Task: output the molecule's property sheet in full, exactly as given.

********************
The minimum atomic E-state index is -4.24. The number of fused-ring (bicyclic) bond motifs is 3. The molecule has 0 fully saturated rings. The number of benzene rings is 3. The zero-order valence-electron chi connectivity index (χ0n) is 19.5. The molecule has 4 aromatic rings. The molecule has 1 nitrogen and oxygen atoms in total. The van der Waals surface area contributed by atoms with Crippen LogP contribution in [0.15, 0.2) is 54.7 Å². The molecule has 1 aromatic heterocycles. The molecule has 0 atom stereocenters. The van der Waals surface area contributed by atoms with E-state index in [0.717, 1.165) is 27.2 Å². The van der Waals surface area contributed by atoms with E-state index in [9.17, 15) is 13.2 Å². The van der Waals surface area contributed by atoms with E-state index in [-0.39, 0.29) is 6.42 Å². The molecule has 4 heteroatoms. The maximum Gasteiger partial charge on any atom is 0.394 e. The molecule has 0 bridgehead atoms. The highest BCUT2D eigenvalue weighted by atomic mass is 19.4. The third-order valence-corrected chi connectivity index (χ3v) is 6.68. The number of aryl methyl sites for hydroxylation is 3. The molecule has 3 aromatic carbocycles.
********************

The minimum atomic E-state index is -4.24. The number of fused-ring (bicyclic) bond motifs is 3. The molecule has 0 fully saturated rings. The number of benzene rings is 3. The zero-order valence-electron chi connectivity index (χ0n) is 19.5. The molecule has 4 aromatic rings. The molecule has 1 nitrogen and oxygen atoms in total. The van der Waals surface area contributed by atoms with Crippen LogP contribution in [0.15, 0.2) is 54.7 Å². The molecule has 1 aromatic heterocycles. The molecule has 0 atom stereocenters. The van der Waals surface area contributed by atoms with E-state index in [0.717, 1.165) is 27.2 Å². The van der Waals surface area contributed by atoms with E-state index in [9.17, 15) is 13.2 Å². The van der Waals surface area contributed by atoms with E-state index in [-0.39, 0.29) is 6.42 Å². The molecule has 4 heteroatoms. The maximum Gasteiger partial charge on any atom is 0.394 e. The molecule has 0 bridgehead atoms. The highest BCUT2D eigenvalue weighted by atomic mass is 19.4. The third-order valence-corrected chi connectivity index (χ3v) is 6.68. The number of aryl methyl sites for hydroxylation is 3. The molecule has 3 aromatic carbocycles.